Saturday, June 03, 2006

Nevis to Guadaloupe June 2006
Picture: Ross at small waterfall on river hike

After a pleasant walk to the bakery in Basseterre, St. Kitts, we paid our marina bill ($57 US for the 3 nights) we were off to Nevis. The wind continues to be on the nose, but at least we are in the lee of St. Kitts, so we motored southeast. We had hardly anchored off the Four Seasons Resort, when we were radio invited by Rock and Roll to a potluck on their boat that evening. Tom and Christine hosted a spaghetti dinner for 13, and we all fit. It was a great opportunity to establish relationships with the new group of boats we would be travelling with as we all head south. Each boat has a slightly different timetable and destination, but along the line we will be seeing or hearing each other on the radio.
Dawn the next morning we left with Paanga, heading for Guadaloupe. We were doing okay, motor sailing close hauled toward the north end of Montserrat. Because of the ash venting, travel on the western side was not recommended. At 1230 we got an excited call from Paanga, they had experienced 30-35 kn. Winds as they rounded the northern point of the island. We reefed our sails and tacked further north to remain in the deeper water. It was a very rough sail around the north end. We experienced 30Kn winds, huge waves, and the inside of RAFT was just a mess from the pounding and sea spray.
Fortunately we knew that the entrance to Deschaies (pronounced De Hay) was straight in, and Paanga had left a night light on to guide us in. We arrived in around midnight and we happy to get the anchor down. No real damage, but everything was wet and salty and in disarray.
The next morning we checked in with the French officials, no problem and no charge and set off on the hike up the Deschaies River. It is not a well marked trail, in fact there didn’t appear to be trail at all, we just climbed the rocks as we made our way up the river. Near what we thought had to be the top, we stopped and skinny dipped in the fresh water…it was great. Doyle’s guide book promised a road at the top, which we never saw. Finally we took off up the river valley, into a field, over a gate into a monastery. We asked the monk, which way back to Deshaies, and he pointed to the left. We walked down the concrete road, picking mangoes as we went. Once we were in town, we met some other cruisers, talked a little before heading back to RAFT.
Picture: picking mangoes along road

As we approached RAFT we noticed that the snubber was off, and that we were anchored with our secondary anchor on rode. Very quickly we found out that our chain rode on the Bruce anchor had broken, and RAFT was adrift in the harbour. Other boaters came to her rescue, before she drifted out too far, found the key we always leave in the ignition and used the second anchor which is always ready to reanchor her. What wonderful people cruisers are. We were able to find out easily who we were indebted to, and gave our heartfelt thanks. Then we set about finding our anchor and what had happened. Fortunately we were only anchored in 18 feet of water, and with 100 feet of chain on the sand, it was easy to find and follow it to the anchor. With the help of Gary from Rainbow Rider (a diver) we were able to retrieve the chain (it ended up in the garbage) and our anchor which was attached to our spare rode.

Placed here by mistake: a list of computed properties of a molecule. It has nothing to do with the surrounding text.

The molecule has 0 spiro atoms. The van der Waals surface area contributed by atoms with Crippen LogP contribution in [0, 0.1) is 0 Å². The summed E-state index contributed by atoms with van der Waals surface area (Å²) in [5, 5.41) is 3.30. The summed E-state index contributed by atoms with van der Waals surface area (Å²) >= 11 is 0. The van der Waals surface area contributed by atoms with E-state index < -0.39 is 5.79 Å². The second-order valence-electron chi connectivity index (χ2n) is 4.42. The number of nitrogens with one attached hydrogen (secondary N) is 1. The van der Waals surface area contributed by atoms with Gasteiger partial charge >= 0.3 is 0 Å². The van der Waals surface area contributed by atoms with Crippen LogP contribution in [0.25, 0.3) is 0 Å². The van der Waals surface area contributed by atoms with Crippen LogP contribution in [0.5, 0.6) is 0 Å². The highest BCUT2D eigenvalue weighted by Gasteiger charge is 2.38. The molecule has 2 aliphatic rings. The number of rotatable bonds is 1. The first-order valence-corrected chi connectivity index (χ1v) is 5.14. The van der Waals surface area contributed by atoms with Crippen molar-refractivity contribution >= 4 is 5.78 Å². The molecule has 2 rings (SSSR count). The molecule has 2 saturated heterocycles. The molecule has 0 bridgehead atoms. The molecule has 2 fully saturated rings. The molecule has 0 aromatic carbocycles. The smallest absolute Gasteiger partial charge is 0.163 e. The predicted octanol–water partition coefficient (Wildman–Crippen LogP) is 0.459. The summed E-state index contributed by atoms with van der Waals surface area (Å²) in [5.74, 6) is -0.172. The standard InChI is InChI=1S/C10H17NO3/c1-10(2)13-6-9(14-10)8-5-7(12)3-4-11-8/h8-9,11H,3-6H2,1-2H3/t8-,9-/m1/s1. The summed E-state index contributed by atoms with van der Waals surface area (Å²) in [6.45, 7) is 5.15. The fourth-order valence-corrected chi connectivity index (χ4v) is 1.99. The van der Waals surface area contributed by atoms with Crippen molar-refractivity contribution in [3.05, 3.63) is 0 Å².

As to why the chain broke, all we can say, is that the chain had rusted badly over the summer in Florida. We tried to clean it with acid, paint it with anti rust paint, but it continued to flake rust all winter, gumming up the windlass and making a mess of our decks. We thought it was a cosmetic problem and were planning on getting new chain in Grenada, part of our summer list of things to do. Obviously, it was more than a cosmetic issue, and one of the links gave way. Not going to chance it again, it all was disposed of, and until we have the opportunity to replace it, we will be anchoring with 50 ft of chain and the rest nylon rode. This will require putting out more scope and allowing more swinging room and maybe even using 2 anchors if necessary. We were very lucky the chain broke where and when it did and no damage was done to RAFT or any other boats.
We were getting anxious to start moving south, especially as Chris on his morning weather reports is starting to talk about tropical waves and the first tropical depression of the season. We head off for the Saints. We have a nice sail in the lee of Guadaloupe, and stayed close to the light house as we come to the southern most point. The winds were unusual, even westerly (onshore) for the middle of the island, and piped up to 35K in one gust at the south end. We were doing fine tacking across the open ocean to the Saints until we were about 5 miles out. Then we were hit by a 2 knot current against us, and that slowed us right down. But we did find a place to anchor near the fishing dock in only 22 ft of water, but there were lots of boats, and moorings around us. Especially after yesterday, we did not feel that comfortable. We didn’t even drop the dinghy, to do any exploring. Bright and early the next morning we were on our way to Dominica.
Picture: Windmill farm on the Saints